US military still fleshing out SOF, cyber, space ‘triad’ at the joint level

"Space is, I think, from my perspective ... going to be the harder piece of this triad to bring in," Assistant Secretary of Defense Chris Maier said.
Ukrainian Special Operations Forces soldiers pull security after deboarding a U.S. Army UH-60 Blackhawk assigned to 12th Combat Aviation Brigade during exercise Combined Resolve XVI with U.S. Special Operations Command Europe members assigned to 10th Special Forces Group Dec. 07, 2021, in Hohenfels, Germany. (U.S. Army photo by Pfc. Kirsti Brooksby)

The so-called modern triad — an idea pioneered by the Army that includes a combination of special operations, cyber and space forces — is still mostly conceptual at the joint level, according to a senior Department of Defense official.

The traditional term “triad,” in U.S. military parlance, refers to the air-, land- and sea-based legs of the Pentagon’s nuclear arsenal. The Army began conceptualizing a new triad over a year ago as a partnership between the unique — and global — capabilities of space, cyber and SOF.

“I think we’re beginning to explain it better. I think it’s still largely a concept at this point. And while I give huge credit to [Lt. Gen.] Jon Braga and [Army Special Operations Command] for really leading within the Army, I think Special Operations Command at that kind of joint SOF level, is increasingly demonstrating leadership in this space,” Chris Maier, assistant secretary of defense for special operations and low-intensity conflict, said at the NDIA SO/LIC Symposium Tuesday.

“I think we are going to need to fill out more of what we mean by this and … really show what this means and show how [it] closes kill chains or solves problems for the joint force beyond just something that is unique,” he said.


Officials had discussed the notion of the triad beginning to blossom at the joint level between U.S. Special Operations Command, U.S. Cyber Command and U.S. Space Command. However, Maier noted that although the SOF and cyber relationship is well established, space might be harder to integrate.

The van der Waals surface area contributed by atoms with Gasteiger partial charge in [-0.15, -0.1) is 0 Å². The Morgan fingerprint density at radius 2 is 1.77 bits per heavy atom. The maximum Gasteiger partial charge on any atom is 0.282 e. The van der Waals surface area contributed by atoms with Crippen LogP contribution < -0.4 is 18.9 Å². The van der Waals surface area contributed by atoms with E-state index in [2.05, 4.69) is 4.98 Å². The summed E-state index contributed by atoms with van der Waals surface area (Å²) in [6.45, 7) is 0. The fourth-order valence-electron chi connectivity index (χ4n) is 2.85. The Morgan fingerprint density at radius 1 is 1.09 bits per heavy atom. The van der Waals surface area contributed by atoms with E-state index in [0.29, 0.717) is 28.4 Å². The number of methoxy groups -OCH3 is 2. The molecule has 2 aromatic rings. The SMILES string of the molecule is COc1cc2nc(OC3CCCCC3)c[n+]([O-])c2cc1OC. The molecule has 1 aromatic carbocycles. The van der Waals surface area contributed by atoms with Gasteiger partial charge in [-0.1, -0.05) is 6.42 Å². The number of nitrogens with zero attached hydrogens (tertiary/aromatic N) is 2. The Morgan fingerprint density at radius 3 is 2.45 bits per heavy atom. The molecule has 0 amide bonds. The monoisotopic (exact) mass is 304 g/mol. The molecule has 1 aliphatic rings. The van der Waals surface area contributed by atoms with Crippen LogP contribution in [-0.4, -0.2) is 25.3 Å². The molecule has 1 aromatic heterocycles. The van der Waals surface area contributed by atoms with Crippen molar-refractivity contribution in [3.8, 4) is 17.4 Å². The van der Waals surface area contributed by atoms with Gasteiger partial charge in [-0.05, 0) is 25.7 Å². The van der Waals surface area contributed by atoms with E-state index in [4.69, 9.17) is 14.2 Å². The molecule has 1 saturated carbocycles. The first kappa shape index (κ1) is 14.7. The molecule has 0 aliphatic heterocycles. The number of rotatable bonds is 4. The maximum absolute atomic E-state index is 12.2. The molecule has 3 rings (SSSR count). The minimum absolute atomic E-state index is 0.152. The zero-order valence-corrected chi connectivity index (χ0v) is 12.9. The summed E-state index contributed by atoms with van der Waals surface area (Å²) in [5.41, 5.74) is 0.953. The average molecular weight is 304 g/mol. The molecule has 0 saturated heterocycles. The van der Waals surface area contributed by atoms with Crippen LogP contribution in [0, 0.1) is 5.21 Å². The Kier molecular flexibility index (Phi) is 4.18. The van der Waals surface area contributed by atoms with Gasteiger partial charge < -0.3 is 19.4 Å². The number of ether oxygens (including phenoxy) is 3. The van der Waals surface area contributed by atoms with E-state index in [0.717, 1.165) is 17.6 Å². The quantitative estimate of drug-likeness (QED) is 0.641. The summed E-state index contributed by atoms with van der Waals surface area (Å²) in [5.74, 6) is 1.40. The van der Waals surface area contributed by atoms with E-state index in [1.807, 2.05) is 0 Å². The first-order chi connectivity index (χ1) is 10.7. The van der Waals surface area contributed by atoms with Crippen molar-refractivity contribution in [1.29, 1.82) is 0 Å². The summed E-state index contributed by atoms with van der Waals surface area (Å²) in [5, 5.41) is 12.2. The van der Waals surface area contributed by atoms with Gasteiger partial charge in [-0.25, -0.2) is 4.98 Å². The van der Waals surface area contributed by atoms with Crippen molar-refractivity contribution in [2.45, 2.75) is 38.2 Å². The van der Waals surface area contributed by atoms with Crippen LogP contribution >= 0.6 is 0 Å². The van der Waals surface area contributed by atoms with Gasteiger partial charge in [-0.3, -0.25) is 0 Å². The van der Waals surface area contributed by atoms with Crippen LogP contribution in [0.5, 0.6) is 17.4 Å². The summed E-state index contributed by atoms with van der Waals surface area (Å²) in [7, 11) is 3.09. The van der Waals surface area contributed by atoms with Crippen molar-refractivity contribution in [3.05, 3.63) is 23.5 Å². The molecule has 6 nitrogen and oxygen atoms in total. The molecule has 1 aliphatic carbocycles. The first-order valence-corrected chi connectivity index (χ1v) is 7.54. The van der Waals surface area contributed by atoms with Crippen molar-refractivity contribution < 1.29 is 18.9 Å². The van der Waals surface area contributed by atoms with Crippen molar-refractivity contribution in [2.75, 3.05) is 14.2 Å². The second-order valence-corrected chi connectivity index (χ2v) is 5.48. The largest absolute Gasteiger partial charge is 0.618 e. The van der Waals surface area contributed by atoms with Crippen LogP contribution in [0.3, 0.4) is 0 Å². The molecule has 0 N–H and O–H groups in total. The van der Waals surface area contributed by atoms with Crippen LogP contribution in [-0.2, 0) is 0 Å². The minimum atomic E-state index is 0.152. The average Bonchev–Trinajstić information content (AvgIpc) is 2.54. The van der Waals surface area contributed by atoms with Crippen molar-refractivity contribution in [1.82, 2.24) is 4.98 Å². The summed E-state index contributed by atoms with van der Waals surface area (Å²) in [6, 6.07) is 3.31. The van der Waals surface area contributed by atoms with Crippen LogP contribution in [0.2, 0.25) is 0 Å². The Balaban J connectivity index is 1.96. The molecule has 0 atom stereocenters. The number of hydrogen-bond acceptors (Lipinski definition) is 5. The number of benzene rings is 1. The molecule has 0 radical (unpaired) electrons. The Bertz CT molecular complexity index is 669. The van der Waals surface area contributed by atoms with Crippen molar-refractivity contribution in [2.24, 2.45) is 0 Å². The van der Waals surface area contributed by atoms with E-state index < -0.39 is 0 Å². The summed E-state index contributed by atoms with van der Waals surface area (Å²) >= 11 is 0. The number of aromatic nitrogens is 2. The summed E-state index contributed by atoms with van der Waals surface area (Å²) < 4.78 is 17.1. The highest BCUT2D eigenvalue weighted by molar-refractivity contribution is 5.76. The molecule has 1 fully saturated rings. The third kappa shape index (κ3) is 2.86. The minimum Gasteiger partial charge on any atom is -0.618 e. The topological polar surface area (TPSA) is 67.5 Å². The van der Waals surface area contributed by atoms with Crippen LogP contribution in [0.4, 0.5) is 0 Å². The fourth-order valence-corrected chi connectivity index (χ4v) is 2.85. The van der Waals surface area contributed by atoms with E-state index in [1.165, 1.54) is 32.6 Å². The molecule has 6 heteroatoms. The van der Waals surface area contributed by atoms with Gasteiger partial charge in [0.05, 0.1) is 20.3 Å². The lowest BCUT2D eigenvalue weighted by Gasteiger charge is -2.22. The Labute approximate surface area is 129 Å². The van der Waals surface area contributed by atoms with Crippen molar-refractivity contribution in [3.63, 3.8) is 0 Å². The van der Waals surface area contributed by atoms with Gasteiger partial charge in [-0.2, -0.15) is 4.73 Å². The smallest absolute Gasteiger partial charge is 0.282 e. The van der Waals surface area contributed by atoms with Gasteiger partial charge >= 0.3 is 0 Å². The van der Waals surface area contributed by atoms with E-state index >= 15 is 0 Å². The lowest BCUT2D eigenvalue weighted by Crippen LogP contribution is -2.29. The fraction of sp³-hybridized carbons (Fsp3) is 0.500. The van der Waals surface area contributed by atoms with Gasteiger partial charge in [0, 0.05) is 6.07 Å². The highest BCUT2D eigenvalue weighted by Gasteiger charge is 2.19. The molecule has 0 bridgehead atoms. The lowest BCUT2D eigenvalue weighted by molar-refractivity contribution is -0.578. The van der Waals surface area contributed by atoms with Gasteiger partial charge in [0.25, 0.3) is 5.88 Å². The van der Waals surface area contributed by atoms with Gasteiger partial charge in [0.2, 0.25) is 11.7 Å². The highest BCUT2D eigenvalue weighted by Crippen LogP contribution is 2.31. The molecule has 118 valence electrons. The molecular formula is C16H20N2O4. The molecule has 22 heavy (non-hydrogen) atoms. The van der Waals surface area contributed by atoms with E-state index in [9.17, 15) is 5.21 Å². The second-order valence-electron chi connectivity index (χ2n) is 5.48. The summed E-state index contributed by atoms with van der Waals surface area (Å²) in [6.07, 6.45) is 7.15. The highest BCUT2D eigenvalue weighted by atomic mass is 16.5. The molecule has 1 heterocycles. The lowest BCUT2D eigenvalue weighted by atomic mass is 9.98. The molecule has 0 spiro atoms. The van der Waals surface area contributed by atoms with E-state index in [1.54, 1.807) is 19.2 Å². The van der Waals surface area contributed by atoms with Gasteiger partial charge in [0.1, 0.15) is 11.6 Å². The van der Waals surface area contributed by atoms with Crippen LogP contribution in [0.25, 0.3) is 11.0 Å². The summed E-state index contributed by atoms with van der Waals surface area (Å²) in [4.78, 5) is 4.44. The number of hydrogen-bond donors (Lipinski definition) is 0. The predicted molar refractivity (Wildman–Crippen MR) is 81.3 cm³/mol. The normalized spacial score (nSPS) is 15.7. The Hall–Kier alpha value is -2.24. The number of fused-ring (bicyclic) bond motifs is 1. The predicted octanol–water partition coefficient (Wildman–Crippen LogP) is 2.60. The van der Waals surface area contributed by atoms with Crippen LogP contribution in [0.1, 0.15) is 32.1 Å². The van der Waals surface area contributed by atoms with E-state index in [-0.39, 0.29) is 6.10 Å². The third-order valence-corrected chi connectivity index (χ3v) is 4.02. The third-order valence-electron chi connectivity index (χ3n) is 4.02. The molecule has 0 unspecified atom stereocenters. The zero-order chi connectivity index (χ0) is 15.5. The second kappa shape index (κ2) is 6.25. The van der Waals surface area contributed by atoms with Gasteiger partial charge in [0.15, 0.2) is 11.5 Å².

“I think we have more success in a lot more places we can point to on SOF-cyber, because, frankly, cyber has been around longer and it’s more user friendly,” he said. “Space is, I think, from my perspective — and I say this as humbly as I can, because I’m certainly not a space expert — but I think that’s going to be the harder piece of this triad to bring in.”

Special operations forces have long utilized cyber and related signals intelligence capabilities to track targets by gaining access to their cell phones and other devices as well as using other cyber tools to perform various tasks.

There is an appetite to flesh out the new triad concept at the joint level, Maier said, noting that leadership of each community is on board with it.

The Army, for its part, has said it aims to double the amount of experimentation with the triad over the next year, advancing the model and techniques to inform future doctrine for operations and the service’s warfighting concept for 2030-2040.

Latest Podcasts